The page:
I recently had a bunch of screen shots that I wanted to OCR, so that I could search for text content in the future. I found an open source solution called OCRmyPDF (created by jbarlow83 over on GitHub) to be very simple to use. It’s also very well documented with many usage examples, including my preferred option - from a Docker container.

OCR Background

Optical Character Recognition (OCR) converts an image containing text into searchable text. OCRmyPDF uses the open source OCR engine called Tesseract, originally created by HP and currently maintained by Google. OCRmyPDF is v9.0.3 at time of writing, the screen shot below is from the GitHub project page (I like the logo):

OCRmyPDF GitHub project description

As usual proceed with caution! Don’t blindly download software or run code snippets from the Internet without thoroughly reviewing them - that goes for anything on this site too!

In my case, my content was already in PDF. However, OCRmyPDF can take images (JPEG and PNG) and convert them to PDF with an OCR text layer. Note that accuracy is dependent on the quality of the image and font used.


I created a simple shell script ocrmypdf.sh to either convert a single PDF or all PDFs in my folder. It also names the output sensibly with the extension .ocr.pdf:

if [[ $(docker images | grep jbarlow83/ocrmypdf -c) -lt 1 ]]; then
 docker pull jbarlow83/ocrmypdf
if [[ -z "$1" ]]; then
 echo $0 filename(s)
 for f in "$@"; do
  echo "**** PROCESSING $f"
  docker run --rm -i jbarlow83/ocrmypdf -l eng --redo-ocr - - <"$f" >"${f%.*}.ocr.pdf"

Remember to set your script to executable (chmod +x ocrmypdf.sh). And make sure the docker.app is running (otherwise you will get an error like Cannot connect to the Docker daemon at unix:///var/run/docker.sock. Is the docker daemon running?).

So, to OCR a PDF document, simply run the script with the input PDF file or files (use wildcards like *):

./ocrmypdf.sh input*.pdf


The first part just checks if the docker image is present, and if not, pulls it from Docker Hub.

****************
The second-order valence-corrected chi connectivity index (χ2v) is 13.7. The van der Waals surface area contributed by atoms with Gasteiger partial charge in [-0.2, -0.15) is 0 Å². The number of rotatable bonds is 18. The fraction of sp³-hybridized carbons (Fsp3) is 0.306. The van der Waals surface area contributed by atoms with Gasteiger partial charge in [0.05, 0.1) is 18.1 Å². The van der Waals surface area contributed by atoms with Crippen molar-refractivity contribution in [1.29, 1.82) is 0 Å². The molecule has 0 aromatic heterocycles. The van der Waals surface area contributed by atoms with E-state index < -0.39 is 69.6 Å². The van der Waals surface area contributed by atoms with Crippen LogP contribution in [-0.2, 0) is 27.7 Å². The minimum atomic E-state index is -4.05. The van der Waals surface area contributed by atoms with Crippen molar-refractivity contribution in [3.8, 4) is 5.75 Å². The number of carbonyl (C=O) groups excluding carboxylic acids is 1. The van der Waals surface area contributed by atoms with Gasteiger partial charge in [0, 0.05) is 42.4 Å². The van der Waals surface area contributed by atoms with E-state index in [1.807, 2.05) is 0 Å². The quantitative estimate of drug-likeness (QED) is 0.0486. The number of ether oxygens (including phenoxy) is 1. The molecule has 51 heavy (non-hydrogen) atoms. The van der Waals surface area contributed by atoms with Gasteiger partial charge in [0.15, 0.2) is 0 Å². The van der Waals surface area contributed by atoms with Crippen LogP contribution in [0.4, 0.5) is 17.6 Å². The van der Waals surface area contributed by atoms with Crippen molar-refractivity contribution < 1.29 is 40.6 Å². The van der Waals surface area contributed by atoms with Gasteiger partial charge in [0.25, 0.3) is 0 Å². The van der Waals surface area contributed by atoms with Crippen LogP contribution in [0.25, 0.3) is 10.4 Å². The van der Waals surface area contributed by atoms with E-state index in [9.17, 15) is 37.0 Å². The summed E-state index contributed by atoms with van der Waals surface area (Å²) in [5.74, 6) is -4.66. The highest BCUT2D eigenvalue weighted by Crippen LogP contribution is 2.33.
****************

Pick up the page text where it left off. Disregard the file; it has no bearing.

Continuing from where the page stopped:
Yeah, once the image is downloaded the first time, it’s never refreshed with the latest. So periodically do a manual docker pull.

Instead of copying files into and out of the container, I redirected the input file to the container program’s stdin and redirected the container program’s stdout to an output file. That’s the two dashes - -, followed by <input.pdf and >output.ocr.pdf.

Combined with Docker running the container in interactive and transient / ephemeral mode using --rm -i, I believe that the container cannot interact with my file system at all (although you still have to trust that OCRmyPDF does not transmit your PDF anywhere).

OCRmyPDF Parameters

I used a couple of parameters with OCRmyPDF:

  • -l eng sets the Tesseract language to English.
  • For a page with both and image and text, I found --redo-ocr worked best to OCR the image but retain the text. The other options didn’t work for me: -s skipped the page entirely, while -f converted the text into an image and then OCR’ed that instead

Other parameters are listed by running docker run --rm -i jbarlow83/ocrmypdf --help. Here are some that I find useful, depending on the input file type:

-l LANGUAGE, --language LANGUAGE
                      Language(s) of the file to be OCRed (see tesseract
                      --list-langs for all language packs installed in your
                      system). Use -l eng+deu for multiple languages.

-r, --rotate-pages    Automatically rotate pages based on detected text
--remove-background   Attempt to remove background from gray or color pages,
                      setting it to white
-d, --deskew          Deskew each page before performing OCR
-c, --clean           Clean pages from scanning artifacts before performing
                      OCR, and send the cleaned page to OCR, but do not
                      include the cleaned page in the output
-i, --clean-final     Clean page as above, and incorporate the cleaned image
                      in the final PDF. Might remove desired content.

-f, --force-ocr       Rasterize any text or vector objects on each page,
                      apply OCR, and save the rastered output (this rewrites
                      the PDF)
-s, --skip-text       Skip OCR on any pages that already contain text, but
                      include the page in final output; useful for PDFs that
                      contain a mix of images, text pages, and/or previously
                      OCRed pages
--redo-ocr            Attempt to detect and remove the hidden OCR layer from
                      files that were previously OCRed with OCRmyPDF or
                      another program. Apply OCR to text found in raster
                      images. Existing visible text objects will not be
                      changed. If there is no existing OCR, OCR will be

--pages PAGES         Limit OCR to the specified pages (ranges or comma
                      separated), skipping others

Hope this helps you get going quickly!

Note: this article was submitted on 8 October 2019, but was not properly published during my last migration! I just noticed the omission today!